Well, in fact, that’s a great argument for staying engaged in Iraq. As John McCain notes, if the American presence in Iraq provides stability, promotes reconciliation, and strengthens democracy not just in Iraq but in the region without costing American lives, why would we leave? We did the same thing in Korea, Japan, and Europe, and in fact we’re still in Korea, Japan, and Europe, accomplishing all of those tasks and pressuring other regimes to change their ways.
This is just the latest volley from the retreat-and-defeat crowd. Instead of declaring the war lost, as Harry Reid did from the Senate floor, they’ve decided to call the war won — and demand the same retreat. It’s the same policy of retreat with a prettier, more electable message. We won! It’s over! It’s V-I Day, and now the troops and the US can just leave!
No, we can’t. The progress is real, and has been for months, even while people like Hillary Clinton called American commanders liars for saying so. It needs to continue and we have to push al-Qaeda in Iraq out of the country entirely. We have to continue stabilizing Iraq and supporting their national reconciliation. Our role will evolve as the Iraqis become more able to provide for their own security, but we need to ensure that Iraq doesn’t collapse.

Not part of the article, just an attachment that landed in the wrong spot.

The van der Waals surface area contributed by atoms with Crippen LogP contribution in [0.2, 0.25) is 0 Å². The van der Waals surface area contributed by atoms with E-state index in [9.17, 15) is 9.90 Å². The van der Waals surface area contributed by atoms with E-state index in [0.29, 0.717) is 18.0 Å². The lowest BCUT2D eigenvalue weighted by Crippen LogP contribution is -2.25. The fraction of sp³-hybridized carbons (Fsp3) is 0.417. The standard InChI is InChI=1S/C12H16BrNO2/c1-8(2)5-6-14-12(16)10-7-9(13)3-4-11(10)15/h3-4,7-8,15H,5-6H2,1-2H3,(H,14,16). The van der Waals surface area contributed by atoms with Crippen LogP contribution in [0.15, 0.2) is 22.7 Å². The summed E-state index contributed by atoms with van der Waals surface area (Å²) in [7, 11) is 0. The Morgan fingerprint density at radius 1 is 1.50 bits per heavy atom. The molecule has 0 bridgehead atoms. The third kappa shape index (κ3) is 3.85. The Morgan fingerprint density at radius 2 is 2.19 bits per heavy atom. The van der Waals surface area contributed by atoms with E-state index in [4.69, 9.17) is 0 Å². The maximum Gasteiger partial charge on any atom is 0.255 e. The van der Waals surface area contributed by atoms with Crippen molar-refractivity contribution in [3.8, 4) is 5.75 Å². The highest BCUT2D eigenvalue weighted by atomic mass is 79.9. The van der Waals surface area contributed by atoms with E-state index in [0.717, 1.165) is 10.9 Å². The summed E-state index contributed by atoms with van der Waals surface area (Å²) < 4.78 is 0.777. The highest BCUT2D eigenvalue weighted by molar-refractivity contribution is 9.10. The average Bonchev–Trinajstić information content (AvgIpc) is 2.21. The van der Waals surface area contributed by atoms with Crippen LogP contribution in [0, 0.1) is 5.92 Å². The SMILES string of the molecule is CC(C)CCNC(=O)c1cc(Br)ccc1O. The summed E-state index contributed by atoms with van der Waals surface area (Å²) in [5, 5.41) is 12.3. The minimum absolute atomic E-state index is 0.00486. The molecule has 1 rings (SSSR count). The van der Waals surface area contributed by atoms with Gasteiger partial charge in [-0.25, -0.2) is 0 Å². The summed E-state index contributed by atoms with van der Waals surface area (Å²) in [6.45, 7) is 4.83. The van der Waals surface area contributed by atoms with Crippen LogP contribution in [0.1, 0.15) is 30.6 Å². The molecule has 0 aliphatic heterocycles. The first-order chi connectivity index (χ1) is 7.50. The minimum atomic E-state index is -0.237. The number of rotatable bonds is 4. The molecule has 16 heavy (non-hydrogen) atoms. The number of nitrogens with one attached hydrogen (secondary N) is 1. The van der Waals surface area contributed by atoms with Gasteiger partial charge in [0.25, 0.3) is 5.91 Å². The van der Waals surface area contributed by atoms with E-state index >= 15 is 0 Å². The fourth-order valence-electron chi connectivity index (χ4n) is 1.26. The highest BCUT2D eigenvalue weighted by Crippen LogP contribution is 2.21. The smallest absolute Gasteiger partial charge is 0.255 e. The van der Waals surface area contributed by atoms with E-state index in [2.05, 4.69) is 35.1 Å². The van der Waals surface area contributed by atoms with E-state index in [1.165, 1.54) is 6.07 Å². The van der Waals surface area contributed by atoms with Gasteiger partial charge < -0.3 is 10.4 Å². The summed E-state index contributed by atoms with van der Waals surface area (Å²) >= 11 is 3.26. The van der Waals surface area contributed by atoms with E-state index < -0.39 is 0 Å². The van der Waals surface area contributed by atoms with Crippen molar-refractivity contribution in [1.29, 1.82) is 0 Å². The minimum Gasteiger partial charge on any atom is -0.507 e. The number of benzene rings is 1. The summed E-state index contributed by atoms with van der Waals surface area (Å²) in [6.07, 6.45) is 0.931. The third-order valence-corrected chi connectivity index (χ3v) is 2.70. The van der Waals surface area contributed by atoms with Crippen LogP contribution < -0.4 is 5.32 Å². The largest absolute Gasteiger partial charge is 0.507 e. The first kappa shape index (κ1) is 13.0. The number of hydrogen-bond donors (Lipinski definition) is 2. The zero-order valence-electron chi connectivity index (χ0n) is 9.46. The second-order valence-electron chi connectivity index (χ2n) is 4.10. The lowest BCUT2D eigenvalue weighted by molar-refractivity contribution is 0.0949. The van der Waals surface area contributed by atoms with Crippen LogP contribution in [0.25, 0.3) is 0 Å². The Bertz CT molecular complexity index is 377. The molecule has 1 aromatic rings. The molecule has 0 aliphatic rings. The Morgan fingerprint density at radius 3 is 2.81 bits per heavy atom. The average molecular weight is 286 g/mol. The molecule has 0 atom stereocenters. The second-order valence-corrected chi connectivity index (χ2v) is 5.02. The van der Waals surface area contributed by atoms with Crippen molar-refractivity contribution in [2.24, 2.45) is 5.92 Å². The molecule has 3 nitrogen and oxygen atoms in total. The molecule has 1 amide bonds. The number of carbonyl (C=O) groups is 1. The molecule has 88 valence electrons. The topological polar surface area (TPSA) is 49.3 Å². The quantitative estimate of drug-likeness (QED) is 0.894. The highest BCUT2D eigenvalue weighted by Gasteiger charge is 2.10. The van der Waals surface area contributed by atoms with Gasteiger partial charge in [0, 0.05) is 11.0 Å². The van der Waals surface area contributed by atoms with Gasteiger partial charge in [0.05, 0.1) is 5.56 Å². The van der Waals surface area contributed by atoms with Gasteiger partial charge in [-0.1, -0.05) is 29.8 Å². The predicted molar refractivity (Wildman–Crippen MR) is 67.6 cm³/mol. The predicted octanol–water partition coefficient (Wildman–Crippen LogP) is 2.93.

Even The New York Times Notices Progress

Yesterday I noted the action by the Iraqi National Assembly in passing significant reform legislation, and predicted that opponents of our engagement in Iraq would shrug it off. Perhaps that was too cynical, as at least one anti-war platform has grudgingly acknowledged it as a major step forward. When the New York Times admits it, what can Harry Reid and Nancy Pelosi say?

Good news is rare in Iraq. …

Only if you read the New York Times. But I digress ….

But after months of bitter feuding, Iraq’s Parliament has finally approved a budget, outlined the scope of provincial powers, set an Oct. 1 date for provincial elections and voted a general amnesty for detainees.
All these steps are essential for national conciliation.

No, all of these are indications that national conciliation has already begun. In a democracy, the conditions for these steps have to already exist before a legislature decides to pass them. The elected representatives of a republic don’t just decide to impose policy that the vast majority of their constituents reject.
Still, this sounds pretty optimistic for the editorial board of the New York Times. They seem to recognize it, too, because they follow it immediately with this:

As always in Iraq, it is best to read the fine print. Final details of the legislation aren’t known. The country’s three-member presidency council must still sign off. And then the laws have to be implemented.

Yes, that’s the way it works in a democracy. The legislature passes laws, the executive approves them, and then they get enforced. The Gray Lady may have noticed that here in America, too. Perhaps they just figure their regular readers need a civics lesson.